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International Monetary Fund
This paper focuses on Mali’s First Review Under the Three-Year Arrangement Under the Poverty Reduction and Growth Facility and Request for Waiver of Nonobservance Performance Criteria. Program implementation in 2004 was mixed. The authorities stuck to their fiscal program, meeting all targets and indicators through end-September, despite some revenue and financing shortfalls. However, progress on structural reforms, particularly privatization, has been disappointing. The authorities request waivers for three structural performance criteria on the basis of corrective actions concerning privatization policies in the cotton, telecommunications, and banking sectors.
Mr. Jeffrey M. Davis, Mr. Thomas J Richardson, Mr. Rolando Ossowski, and Mr. Steven A Barnett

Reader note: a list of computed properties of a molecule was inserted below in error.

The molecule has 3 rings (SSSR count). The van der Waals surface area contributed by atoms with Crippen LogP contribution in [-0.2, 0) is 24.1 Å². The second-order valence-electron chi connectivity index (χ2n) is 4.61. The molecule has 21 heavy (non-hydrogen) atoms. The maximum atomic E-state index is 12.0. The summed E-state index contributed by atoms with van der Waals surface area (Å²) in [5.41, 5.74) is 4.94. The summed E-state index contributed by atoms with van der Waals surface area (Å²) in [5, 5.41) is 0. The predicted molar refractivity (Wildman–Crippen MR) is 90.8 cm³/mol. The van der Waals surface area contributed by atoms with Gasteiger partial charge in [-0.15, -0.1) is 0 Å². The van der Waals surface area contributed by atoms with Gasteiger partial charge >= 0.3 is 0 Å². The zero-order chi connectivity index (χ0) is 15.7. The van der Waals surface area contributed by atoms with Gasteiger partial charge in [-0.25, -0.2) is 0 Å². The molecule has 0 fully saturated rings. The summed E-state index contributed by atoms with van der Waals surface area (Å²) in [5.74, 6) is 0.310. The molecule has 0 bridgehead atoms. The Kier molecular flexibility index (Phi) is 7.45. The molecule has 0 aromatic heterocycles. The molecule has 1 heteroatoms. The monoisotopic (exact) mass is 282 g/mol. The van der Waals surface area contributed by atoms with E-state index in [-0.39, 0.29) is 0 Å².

Abstract

Privatization has been a key element of structural reform in many developing and transition economies during the last decade. This paper examines the fiscal and macroeconomic issues involved in the privatization of nonfinancial public enterprises in these economies. It considers issues such as the factors determining the proceeds from privatization and the amount accruing to the budget, the uses of proceeds, the impact of privatization on the budget and macroeconomic aggregates, and the privatization component of IMF-supported programs. The empirical evidence draws on case study countries that reflect geographical diversity and are representative of a range of privatization experience in developing and transition economies.

Ms. Laura Wallace

Abstract

As Africa looks for ways to deepen and accelerate the economic reform process, what lessons can East Asia offer? this book edited by Laura Wallace, records the proceedings of a seminar that involved a dynamic exchange of experiences by policy makers and senior government officials from Africa and East Asia and senior staff of international organizations. The seminar addressed themes such as the sequencing and pacing of structural reforms, the need for a broad political and social acceptance of change and reform, and the need for transparency and accoutability in economic management.